If we want our kids to have financial literacy as adults, the best time to teach them is now.
Do your kids get an allowance?
Do you let your kids keep their birthday money? Or do you save it automatically for them?
Do you talk with your kids about wants versus needs?
Do you involve your kids in your charitable giving?
If you’re like me, you’ve likely approached these topics unevenly, haphazardly, or not at all. And if you’re like me, you know that financial literacy is an important life skill that we all want our kids to have when they fly from the nest eventually, but you don’t know where to start or just never got around to figuring out what to do about it. The good news is that whether your kid is 2 or 18 and about to leave for college, it’s not too late! And since April is Financial Literacy Month, it’s the perfect time to jump in.
First Things First, Indulge Their Curiosity
They are going to ask personal questions that may make you cringe, and that’s okay. Are we rich/poor? How much money do you make? If we can afford to go to Florida every summer, why can’t we afford to buy me a new bike?
If we don’t find the time and the will to answer their questions, they will ask someone else (probably Google or Alexa), and you may find yourself having to undo all the bad information they pick up along the way. So curb the urge to answer with I’ll tell you when you’re older, or even worse, It’s none of your business, and answer their questions.
Knowledge is Power
In order to be successful adults, you need to teach your kids some basic financial concepts:
Income: the money we have to spend. For adults and teens, this looks like paychecks from our labor outside the household. For kids, this looks like an allowance, money from odd jobs, or money received on birthdays and holidays.
Expenses: the things on which we spend our money. Here you will want to distinguish between wants and needs. Don’t spend too much time on the obvious ones — take time to talk through the trickier categories like clothing and electronics, which can fall into either category depending on the context.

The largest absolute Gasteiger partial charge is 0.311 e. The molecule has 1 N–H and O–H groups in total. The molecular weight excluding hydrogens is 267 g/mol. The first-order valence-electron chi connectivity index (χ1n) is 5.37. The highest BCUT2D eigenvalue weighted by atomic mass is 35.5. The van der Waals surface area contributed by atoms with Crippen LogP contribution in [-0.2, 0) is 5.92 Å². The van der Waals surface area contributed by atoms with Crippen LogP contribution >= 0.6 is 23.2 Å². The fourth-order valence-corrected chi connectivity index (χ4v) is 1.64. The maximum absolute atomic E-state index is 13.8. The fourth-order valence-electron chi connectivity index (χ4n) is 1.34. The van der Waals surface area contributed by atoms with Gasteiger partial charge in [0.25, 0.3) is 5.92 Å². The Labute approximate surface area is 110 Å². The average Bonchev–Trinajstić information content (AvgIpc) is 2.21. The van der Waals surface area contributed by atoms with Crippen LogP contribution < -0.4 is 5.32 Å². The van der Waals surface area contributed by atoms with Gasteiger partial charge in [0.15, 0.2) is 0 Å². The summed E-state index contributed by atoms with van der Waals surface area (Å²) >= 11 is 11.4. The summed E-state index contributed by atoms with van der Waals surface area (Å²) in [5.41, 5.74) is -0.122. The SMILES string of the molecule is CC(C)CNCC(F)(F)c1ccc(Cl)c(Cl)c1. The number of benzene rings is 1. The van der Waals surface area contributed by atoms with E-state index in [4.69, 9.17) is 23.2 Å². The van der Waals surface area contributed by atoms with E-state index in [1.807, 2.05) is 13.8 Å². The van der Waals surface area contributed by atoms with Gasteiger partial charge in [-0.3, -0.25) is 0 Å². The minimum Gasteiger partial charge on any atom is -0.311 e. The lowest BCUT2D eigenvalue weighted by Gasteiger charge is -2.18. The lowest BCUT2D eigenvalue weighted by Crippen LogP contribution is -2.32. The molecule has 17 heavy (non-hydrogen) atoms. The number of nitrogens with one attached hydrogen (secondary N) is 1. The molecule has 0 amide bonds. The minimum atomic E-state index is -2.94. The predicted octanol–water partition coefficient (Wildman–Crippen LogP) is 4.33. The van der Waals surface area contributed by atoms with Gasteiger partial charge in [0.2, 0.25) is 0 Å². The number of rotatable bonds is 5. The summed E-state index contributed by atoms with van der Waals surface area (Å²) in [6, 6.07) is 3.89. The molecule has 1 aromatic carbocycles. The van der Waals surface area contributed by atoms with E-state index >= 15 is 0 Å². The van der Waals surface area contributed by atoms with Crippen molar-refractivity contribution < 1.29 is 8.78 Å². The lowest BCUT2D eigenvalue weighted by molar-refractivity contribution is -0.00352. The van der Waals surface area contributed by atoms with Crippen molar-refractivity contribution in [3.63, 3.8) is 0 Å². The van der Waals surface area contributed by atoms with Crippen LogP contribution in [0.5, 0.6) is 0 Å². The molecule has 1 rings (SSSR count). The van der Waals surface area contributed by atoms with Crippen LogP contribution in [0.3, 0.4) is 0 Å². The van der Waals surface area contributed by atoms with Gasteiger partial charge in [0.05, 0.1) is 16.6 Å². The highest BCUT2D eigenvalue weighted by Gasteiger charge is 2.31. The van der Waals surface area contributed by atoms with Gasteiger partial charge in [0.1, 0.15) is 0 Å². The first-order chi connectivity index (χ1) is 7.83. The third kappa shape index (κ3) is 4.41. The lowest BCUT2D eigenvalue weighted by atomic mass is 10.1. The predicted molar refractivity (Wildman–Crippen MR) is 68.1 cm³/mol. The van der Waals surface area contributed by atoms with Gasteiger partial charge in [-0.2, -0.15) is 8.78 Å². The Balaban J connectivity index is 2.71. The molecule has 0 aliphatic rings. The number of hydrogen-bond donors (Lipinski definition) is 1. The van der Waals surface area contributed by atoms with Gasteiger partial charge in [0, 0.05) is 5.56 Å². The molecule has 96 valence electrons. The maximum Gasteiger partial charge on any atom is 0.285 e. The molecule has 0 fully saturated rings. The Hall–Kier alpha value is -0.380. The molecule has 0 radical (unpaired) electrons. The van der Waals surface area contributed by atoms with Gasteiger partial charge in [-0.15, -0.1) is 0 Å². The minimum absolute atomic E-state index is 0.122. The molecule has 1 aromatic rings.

Saving: make sure your kids understand the importance of putting extra money away, even if you are not in a place financially to do so right now. Talk to them about savings accounts, retirement plans, and other investments.
Borrowing: be transparent with your kids about money you’ve borrowed. Talk to them about mortgages, car payments, student loans, and credit card bills. They need to know that sometimes borrowing is necessary for larger purchases but make it perfectly clear that you should only borrow what you can realistically repay, and point out that it costs extra to borrow money— it’s not free. And please, please, please don’t skip this topic if it triggers your own guilt — you want your kids to learn from your mistakes, not repeat them.
Put It Into Practice
Once they’ve got the basics, it’s time to let them put them into practice. Start with an allowance. The spend/save/give jars are popular with younger kids (I’m getting ready to start this approach with my own kids, stay tuned!). For older kids, see if your bank offers free savings accounts. Give them direct access to their money — that may even mean getting a debit card, and let them start managing some money. And resist the urge to “save” them from their mistakes — assuming you are not letting them have full control over their college savings, they won’t do lasting damage, and they will definitely learn something in the process.
It’s never too early to introduce a kid to a budget. Give them the responsibility of planning the next family dinner and give them a budget for groceries. Sit down with the grocery store circular and talk about sales and coupons, why meat and fresh produce cost more than shelf staples, and be sure and save some room for dessert!
The Opposite of Spoiled, by Ron Lieber is a great read that covers how and why we should talk to kids about money and how to let them put things into practice.
Best Money Apps for Kids and Teens. Embrace the technology they may already have access to and use an app to help track allowances, spending, budgets, etc.
Junior Achievement, this k-12 national program has a St. Louis chapter that many area schools use to connect volunteers with students to learn about money and our economy.